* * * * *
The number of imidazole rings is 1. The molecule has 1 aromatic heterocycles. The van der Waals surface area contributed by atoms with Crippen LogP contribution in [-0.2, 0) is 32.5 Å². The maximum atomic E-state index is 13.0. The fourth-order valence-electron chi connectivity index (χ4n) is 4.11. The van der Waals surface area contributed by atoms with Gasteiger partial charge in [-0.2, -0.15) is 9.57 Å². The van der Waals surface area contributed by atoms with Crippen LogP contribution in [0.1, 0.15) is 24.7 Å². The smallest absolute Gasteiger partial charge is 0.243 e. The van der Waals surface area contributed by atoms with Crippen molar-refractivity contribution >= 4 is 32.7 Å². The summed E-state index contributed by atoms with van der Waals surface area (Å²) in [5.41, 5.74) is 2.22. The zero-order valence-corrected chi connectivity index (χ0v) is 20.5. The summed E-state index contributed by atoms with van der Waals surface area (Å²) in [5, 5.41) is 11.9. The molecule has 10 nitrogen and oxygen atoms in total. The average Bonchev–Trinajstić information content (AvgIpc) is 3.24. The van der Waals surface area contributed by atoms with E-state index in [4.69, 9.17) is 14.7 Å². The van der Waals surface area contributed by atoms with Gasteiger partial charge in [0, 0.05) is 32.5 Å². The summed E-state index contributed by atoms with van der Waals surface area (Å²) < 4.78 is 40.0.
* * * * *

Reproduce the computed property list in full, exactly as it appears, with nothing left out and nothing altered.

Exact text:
The number of imidazole rings is 1. The molecule has 1 aromatic heterocycles. The van der Waals surface area contributed by atoms with Crippen LogP contribution in [-0.2, 0) is 32.5 Å². The maximum atomic E-state index is 13.0. The fourth-order valence-electron chi connectivity index (χ4n) is 4.11. The van der Waals surface area contributed by atoms with Gasteiger partial charge in [-0.2, -0.15) is 9.57 Å². The van der Waals surface area contributed by atoms with Crippen LogP contribution in [0.1, 0.15) is 24.7 Å². The smallest absolute Gasteiger partial charge is 0.243 e. The van der Waals surface area contributed by atoms with Crippen molar-refractivity contribution >= 4 is 32.7 Å². The summed E-state index contributed by atoms with van der Waals surface area (Å²) in [5.41, 5.74) is 2.22. The zero-order valence-corrected chi connectivity index (χ0v) is 20.5. The summed E-state index contributed by atoms with van der Waals surface area (Å²) in [5, 5.41) is 11.9. The molecule has 10 nitrogen and oxygen atoms in total. The average Bonchev–Trinajstić information content (AvgIpc) is 3.24. The van der Waals surface area contributed by atoms with E-state index in [4.69, 9.17) is 14.7 Å². The van der Waals surface area contributed by atoms with Gasteiger partial charge in [0, 0.05) is 32.5 Å². The summed E-state index contributed by atoms with van der Waals surface area (Å²) < 4.78 is 40.0.